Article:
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4 Jan, 2015 23:53

‘Something wrong with Ukraine, EU’: Czech leader condemns ‘Nazi torchlight parade’

‘Something wrong with Ukraine, EU’: Czech leader condemns ‘Nazi torchlight parade’

The chilling slogans and a flagrant demonstration of nationalist symbols during the neo-Nazi march in Kiev reminded the Czech President Milos Zeman of Hitler's Germany. He said something was “wrong” both with Ukraine and the EU which didn’t condemn it.

Zeman was commenting on the appalling scenes, which showed thousands of Ukrainian nationalists holding a torchlight procession across the Ukrainian capital on Thursday to commemorate the 106th birthday of Stepan Bandera, a Nazi collaborator and the Ukraine nationalist movement’s leader during World War II.

"There is something wrong with Ukraine,” the Czech Republic's leadertold radio F1 on Sunday. “Yesterday evening I was browsing the Internet and discovered a video showing the demonstration on Kiev’s Maidan on January 1.”

“These demonstrators carried portraits of Stepan Bandera, which reminded me of Reinhard Heydrich,” Zeman said referring to one of the main architects of the Holocaust and at the time a Reich-Protector of Czech Republic’s territories.

“The parade itself was organized similar to Nazi torchlight parades, whereparticipants shouted the slogan: ‘Death to the Poles, Jews and communists without mercy,Zeman explained.

READ MORE: Russian journalists attacked, robbed at nationalist torchlight march in Kiev (VIDEO)

Bandera was the head of the Organization of Ukrainian Nationalists (OUN), which collaborated with Nazi Germany, and was involved in the ethnic cleansing of Poles, Jews and Russians.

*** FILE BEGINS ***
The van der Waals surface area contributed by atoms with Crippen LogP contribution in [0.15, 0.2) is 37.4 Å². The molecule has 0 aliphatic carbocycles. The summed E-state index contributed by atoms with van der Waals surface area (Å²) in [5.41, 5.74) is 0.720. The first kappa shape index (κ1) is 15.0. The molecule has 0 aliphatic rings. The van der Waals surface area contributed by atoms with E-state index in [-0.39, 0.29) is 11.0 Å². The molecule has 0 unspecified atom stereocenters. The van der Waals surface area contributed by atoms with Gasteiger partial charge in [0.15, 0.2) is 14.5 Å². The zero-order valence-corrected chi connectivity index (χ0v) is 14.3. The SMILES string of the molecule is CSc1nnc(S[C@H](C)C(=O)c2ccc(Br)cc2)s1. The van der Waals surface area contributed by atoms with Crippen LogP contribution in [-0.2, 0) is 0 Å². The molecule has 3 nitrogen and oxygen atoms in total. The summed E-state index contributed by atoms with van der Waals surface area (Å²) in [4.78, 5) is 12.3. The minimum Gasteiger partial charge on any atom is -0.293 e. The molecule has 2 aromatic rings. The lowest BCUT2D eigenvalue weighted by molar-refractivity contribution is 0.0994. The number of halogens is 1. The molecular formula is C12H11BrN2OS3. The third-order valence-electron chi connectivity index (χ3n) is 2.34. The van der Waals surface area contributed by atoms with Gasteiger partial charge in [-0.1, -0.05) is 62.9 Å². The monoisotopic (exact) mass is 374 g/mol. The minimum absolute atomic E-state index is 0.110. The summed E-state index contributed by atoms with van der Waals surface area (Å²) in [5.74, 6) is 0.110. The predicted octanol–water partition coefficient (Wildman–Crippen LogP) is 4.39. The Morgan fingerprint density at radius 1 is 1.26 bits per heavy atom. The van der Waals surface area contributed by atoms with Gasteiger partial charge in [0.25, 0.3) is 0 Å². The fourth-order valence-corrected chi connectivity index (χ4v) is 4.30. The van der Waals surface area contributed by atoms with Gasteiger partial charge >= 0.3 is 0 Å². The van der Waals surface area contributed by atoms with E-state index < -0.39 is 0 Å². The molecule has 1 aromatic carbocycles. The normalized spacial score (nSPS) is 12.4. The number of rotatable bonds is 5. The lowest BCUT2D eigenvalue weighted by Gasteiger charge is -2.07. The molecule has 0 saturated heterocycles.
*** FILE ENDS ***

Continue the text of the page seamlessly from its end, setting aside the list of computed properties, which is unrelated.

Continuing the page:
“Glory to the nation! Death to enemies!","Ukraine belongs to Ukrainians" and "Bandera will return and restore order", were the repeated slogans during the neo-Nazi march. Some of the participants wore World War II Bandera's insurgent army uniforms while others paraded with red and black nationalist flags.

Czech President Milos Zeman (AFP Photo/Patrick Kovarik)

The Czech President said something is “wrong” not only with Ukraine, but also with the European Union, which did not protest or condemn this action.

"Don't forget that Bandera is considered a national hero in Ukraine, his image is hanging in the Maidan, his statue is in Lvov. In reality, he was a mass murderer," Zeman said last summer on Czech Television.

Czech President Milos Zeman: "While Stepan Bandera is seen in #Ukraine as a national hero, the fact remains that he was a mass murderer"

— Balkan news (@NewsBalkan) June 2, 2014

Russia too has on numerous occasions condemned the resurgence of neo-Nazi traditions in Ukraine and considers such displays of militant nationalism as means to fabricate history.

“Torch-lit marches in Ukraine demonstrate that it is continuing to move along the path of the Nazis!” Konstantin Dolgov, the foreign ministry's human rights envoy, said last week. “And this is in the center of civilized Europe!"

Activists of the Svoboda (Freedom) and Right Sector Ukrainian nationalist parties hold torches as they take part in a rally to mark the 106th birth anniversary of Stepan Bandera, one of the founders of the Organization of Ukrainian Nationalists (OUN), in Kiev January 1, 2015. (Reuters/Valentyn Ogirenko)